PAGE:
Mr. Duplancic said within its first two months, Locus landed several major contracts, negotiated favorable payment terms with its major client, and negotiated to rent office space from two major clients.
In its fifth month, Locus became profitable. Initial revenues for 1997 are estimated at $10 million.
Companies from Xerox to Schlumberger, which bought Fairchild Semiconductors and inherited its contaminated sites, have turned to Locus Technologies since its founding. In so doing, some of these companies have found Locus was able to solve problems that had confounded other environmental firms.
Xerox, for example, had been trying for some time to obtain a letter of closure from the Regional Water Quality Control Board for a site in Hayward it wanted to vacate.
When Xerox retained Locus, engineers conducted an environmental audit and found contaminants in a shallow groundwater aquifer and a small area of the unsaturated soil above the aquifer. The water contamination was not a threat to public water supplies, but the soil required remediation. Using a conventional method – a soil cap – would have required a maintenance lifetime of 200 years to keep the Environmental Protection Agency happy.
Using a new policy that was about to come into effect, as well as newer technology to reduce the soil contamination, Locus eliminated the need for a soil cap. Within three months after landing the project, Locus obtained the letter of closure for Xerox.
The Xerox project was Locus’ first job and it remains a favorite story of Mr. Duplancic’s.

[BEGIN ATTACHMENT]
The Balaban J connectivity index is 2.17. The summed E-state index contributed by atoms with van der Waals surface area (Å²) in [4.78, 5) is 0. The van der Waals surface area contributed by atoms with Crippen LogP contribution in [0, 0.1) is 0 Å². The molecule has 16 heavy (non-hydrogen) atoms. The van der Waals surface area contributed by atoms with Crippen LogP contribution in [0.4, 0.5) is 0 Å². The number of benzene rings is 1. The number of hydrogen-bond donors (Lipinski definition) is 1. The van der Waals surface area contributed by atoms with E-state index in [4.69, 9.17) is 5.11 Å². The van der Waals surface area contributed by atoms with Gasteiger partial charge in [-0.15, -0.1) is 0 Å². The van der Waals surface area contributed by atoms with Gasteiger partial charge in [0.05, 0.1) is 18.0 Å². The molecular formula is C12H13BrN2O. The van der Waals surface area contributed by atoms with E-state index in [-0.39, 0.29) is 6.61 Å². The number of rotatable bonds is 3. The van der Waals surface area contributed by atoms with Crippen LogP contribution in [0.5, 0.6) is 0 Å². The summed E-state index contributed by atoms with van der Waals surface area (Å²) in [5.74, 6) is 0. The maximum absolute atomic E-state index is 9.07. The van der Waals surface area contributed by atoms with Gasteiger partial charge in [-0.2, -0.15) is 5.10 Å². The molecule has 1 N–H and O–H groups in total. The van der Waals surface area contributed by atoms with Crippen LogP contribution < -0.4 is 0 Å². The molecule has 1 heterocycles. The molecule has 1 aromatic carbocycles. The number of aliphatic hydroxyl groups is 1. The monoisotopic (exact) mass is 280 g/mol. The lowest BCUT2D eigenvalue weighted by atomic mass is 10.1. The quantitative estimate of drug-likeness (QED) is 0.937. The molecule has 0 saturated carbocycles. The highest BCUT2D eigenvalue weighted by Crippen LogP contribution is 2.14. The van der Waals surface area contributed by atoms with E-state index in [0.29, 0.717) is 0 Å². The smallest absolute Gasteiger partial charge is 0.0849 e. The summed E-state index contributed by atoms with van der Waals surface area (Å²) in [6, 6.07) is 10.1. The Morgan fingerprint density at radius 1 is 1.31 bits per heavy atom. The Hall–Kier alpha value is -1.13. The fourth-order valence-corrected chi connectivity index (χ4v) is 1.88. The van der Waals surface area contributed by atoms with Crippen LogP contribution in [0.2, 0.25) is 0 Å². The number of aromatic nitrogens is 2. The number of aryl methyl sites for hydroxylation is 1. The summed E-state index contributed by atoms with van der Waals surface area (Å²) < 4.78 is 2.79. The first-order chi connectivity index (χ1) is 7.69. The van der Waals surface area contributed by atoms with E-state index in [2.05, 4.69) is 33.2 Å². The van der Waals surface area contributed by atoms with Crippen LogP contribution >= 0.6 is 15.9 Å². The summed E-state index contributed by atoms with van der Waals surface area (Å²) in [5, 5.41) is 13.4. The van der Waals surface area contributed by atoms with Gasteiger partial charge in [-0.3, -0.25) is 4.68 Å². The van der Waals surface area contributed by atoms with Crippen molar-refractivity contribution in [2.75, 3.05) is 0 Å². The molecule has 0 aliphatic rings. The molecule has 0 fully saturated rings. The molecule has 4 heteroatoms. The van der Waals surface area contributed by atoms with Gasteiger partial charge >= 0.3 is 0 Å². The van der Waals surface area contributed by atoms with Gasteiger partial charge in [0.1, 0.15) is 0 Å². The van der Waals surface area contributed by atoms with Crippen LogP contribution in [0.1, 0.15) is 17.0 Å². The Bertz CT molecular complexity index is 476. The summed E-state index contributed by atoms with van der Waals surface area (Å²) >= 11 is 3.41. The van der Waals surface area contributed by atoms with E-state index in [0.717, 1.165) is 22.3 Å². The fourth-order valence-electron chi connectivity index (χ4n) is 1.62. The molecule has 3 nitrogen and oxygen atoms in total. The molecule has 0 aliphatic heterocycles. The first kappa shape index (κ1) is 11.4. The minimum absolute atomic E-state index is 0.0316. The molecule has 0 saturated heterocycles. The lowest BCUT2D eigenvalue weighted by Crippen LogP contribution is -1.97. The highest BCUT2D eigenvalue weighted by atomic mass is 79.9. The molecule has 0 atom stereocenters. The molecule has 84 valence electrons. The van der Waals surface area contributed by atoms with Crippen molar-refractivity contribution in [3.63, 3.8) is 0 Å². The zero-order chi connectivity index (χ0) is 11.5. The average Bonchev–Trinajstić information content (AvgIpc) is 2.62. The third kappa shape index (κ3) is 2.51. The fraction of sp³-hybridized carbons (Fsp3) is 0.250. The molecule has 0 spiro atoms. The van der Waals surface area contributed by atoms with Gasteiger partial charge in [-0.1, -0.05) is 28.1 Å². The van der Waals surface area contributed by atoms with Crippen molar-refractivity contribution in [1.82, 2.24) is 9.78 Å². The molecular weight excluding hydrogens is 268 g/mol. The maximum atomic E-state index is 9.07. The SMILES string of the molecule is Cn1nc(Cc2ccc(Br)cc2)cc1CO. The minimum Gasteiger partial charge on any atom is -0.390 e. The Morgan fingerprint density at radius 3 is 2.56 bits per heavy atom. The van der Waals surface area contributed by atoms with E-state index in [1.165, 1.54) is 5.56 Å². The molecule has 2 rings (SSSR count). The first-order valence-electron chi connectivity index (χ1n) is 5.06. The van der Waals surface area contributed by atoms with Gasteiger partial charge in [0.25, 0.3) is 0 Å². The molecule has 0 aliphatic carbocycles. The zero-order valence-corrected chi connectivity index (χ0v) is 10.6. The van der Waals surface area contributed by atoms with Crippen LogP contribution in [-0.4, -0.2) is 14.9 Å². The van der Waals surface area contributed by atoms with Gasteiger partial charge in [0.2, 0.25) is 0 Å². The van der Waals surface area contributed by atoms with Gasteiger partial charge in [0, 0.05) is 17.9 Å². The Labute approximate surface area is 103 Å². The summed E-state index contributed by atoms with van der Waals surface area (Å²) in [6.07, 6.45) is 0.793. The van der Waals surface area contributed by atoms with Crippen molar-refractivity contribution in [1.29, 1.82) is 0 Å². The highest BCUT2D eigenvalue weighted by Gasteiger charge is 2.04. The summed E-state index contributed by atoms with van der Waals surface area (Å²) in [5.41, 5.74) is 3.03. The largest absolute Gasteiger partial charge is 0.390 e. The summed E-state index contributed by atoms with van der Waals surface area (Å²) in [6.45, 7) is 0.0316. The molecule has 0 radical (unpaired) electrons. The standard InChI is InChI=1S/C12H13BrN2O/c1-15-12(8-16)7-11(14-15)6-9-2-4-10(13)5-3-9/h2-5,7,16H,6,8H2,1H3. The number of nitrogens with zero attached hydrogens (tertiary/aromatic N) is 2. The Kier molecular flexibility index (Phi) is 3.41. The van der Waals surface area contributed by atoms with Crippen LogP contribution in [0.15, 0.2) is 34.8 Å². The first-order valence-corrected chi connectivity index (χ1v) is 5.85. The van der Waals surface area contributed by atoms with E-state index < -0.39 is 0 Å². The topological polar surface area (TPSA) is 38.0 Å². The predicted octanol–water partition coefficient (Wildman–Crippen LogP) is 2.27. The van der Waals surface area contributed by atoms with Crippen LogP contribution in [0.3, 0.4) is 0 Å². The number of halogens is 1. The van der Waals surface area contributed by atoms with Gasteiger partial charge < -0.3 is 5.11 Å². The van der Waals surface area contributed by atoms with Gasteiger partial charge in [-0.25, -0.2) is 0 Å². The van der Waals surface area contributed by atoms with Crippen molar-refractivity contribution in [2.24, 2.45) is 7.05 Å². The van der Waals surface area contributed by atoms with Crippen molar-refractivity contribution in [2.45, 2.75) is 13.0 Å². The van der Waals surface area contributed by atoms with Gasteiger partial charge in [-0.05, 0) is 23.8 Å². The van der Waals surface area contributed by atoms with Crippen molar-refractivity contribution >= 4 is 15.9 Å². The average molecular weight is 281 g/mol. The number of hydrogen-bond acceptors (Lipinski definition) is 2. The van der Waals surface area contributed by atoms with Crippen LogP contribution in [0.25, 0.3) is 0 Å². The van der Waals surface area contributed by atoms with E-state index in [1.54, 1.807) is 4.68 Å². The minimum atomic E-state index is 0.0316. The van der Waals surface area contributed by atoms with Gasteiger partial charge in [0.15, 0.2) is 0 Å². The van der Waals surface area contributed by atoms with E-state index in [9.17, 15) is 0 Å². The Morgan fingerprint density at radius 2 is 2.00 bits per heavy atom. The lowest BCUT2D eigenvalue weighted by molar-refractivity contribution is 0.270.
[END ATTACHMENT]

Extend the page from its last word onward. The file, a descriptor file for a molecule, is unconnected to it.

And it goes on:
“This was a case where no matter what Xerox did and how they did it, none of it made a difference because they couldn’t get that letter,” Mr. Duplancic said. “Xerox had used many consultants there, they called us on short notice and we were able to figure out how Xerox could use this new policy.”
Mr. Duplancic’s involvement with Schlumberger dates to 1982, when he was with a previous employer.
He and members of his team were retained by Fairchild Semiconductors to address the now-infamous South San Jose site, which at the time was considered to be a small project.
When Schlumberger acquired Fairchild, it also acquired the company’s problems, which snowballed so much that Mr. Duplancic’s team now manages all of Schlumberger’s contaminated sites in California and one in New York.
“They didn’t know at the time they had such a problem. But they are very responsible corporate citizens,” he said. “They are trying to prevent the spread of contaminants and we are applying some pretty exciting technologies.”
Tom Jones, who manages contaminated sites for Schlumberger, believes that not using Locus is a mistake most companies can’t afford to make.
“In environmental cleanup technology, disciplines are intertwined. I don’t know if it was by happenstance or design, but Locus has each of the disciplines represented in its group,” he said.
Barbara Jagiello, a San Francisco attorney who met Mr. Duplancic at a Croatian-American event, finds that people are drawn to Mr. Duplancic not only because of his impressive credentials, but because he doesn’t spend a lot of time talking about himself.
“He listens a lot and watches a lot and he seems to have a good sense of people and how they are likely to respond,” she said.
Mr. Duplancic is watching how his company is likely to grow in the coming years. Most likely, he said, expansion is in the future.
“We know what we do well and we are good at it,” he said. “Our goal is to put a couple of more points on the map, where our primary growth will come from, and then we will try to go international.”